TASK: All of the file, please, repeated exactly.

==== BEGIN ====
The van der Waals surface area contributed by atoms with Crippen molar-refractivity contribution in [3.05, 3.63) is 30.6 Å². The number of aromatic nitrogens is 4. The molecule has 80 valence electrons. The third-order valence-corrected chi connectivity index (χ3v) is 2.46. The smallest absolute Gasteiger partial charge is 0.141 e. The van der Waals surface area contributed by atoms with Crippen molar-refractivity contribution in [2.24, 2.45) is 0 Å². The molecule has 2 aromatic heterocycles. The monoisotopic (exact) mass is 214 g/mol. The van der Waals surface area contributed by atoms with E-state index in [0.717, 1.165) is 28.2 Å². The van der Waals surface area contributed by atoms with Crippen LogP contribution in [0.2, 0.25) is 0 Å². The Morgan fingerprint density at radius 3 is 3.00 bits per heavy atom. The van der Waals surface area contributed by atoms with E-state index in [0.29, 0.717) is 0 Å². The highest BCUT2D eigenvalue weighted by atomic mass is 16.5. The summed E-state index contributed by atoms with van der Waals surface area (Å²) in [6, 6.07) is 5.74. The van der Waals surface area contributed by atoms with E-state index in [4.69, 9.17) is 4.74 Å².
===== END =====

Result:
The van der Waals surface area contributed by atoms with Crippen molar-refractivity contribution in [3.05, 3.63) is 30.6 Å². The number of aromatic nitrogens is 4. The molecule has 80 valence electrons. The third-order valence-corrected chi connectivity index (χ3v) is 2.46. The smallest absolute Gasteiger partial charge is 0.141 e. The van der Waals surface area contributed by atoms with Crippen molar-refractivity contribution in [2.24, 2.45) is 0 Å². The molecule has 2 aromatic heterocycles. The monoisotopic (exact) mass is 214 g/mol. The van der Waals surface area contributed by atoms with E-state index in [0.717, 1.165) is 28.2 Å². The van der Waals surface area contributed by atoms with Crippen LogP contribution in [0.2, 0.25) is 0 Å². The Morgan fingerprint density at radius 3 is 3.00 bits per heavy atom. The van der Waals surface area contributed by atoms with E-state index in [0.29, 0.717) is 0 Å². The highest BCUT2D eigenvalue weighted by atomic mass is 16.5. The summed E-state index contributed by atoms with van der Waals surface area (Å²) in [6, 6.07) is 5.74. The van der Waals surface area contributed by atoms with E-state index in [4.69, 9.17) is 4.74 Å².